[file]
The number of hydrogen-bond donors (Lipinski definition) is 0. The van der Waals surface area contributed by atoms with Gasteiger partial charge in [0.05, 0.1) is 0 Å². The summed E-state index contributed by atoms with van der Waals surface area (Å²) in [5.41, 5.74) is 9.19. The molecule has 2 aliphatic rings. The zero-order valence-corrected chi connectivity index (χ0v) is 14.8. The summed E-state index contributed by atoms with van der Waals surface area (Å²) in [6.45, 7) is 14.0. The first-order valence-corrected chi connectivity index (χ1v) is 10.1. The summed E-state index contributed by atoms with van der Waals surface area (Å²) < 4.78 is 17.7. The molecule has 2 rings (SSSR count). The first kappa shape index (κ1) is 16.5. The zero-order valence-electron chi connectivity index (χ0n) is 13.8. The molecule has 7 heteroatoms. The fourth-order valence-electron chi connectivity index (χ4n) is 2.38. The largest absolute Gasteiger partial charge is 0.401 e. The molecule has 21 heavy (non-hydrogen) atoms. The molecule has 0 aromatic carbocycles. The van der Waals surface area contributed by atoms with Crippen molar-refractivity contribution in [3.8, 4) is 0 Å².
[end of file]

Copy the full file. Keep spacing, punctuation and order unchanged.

The number of hydrogen-bond donors (Lipinski definition) is 0. The van der Waals surface area contributed by atoms with Gasteiger partial charge in [0.05, 0.1) is 0 Å². The summed E-state index contributed by atoms with van der Waals surface area (Å²) in [5.41, 5.74) is 9.19. The molecule has 2 aliphatic rings. The zero-order valence-corrected chi connectivity index (χ0v) is 14.8. The summed E-state index contributed by atoms with van der Waals surface area (Å²) in [6.45, 7) is 14.0. The first-order valence-corrected chi connectivity index (χ1v) is 10.1. The summed E-state index contributed by atoms with van der Waals surface area (Å²) < 4.78 is 17.7. The molecule has 2 rings (SSSR count). The first kappa shape index (κ1) is 16.5. The zero-order valence-electron chi connectivity index (χ0n) is 13.8. The molecule has 7 heteroatoms. The fourth-order valence-electron chi connectivity index (χ4n) is 2.38. The largest absolute Gasteiger partial charge is 0.401 e. The molecule has 21 heavy (non-hydrogen) atoms. The molecule has 0 aromatic carbocycles. The van der Waals surface area contributed by atoms with Crippen molar-refractivity contribution in [3.8, 4) is 0 Å².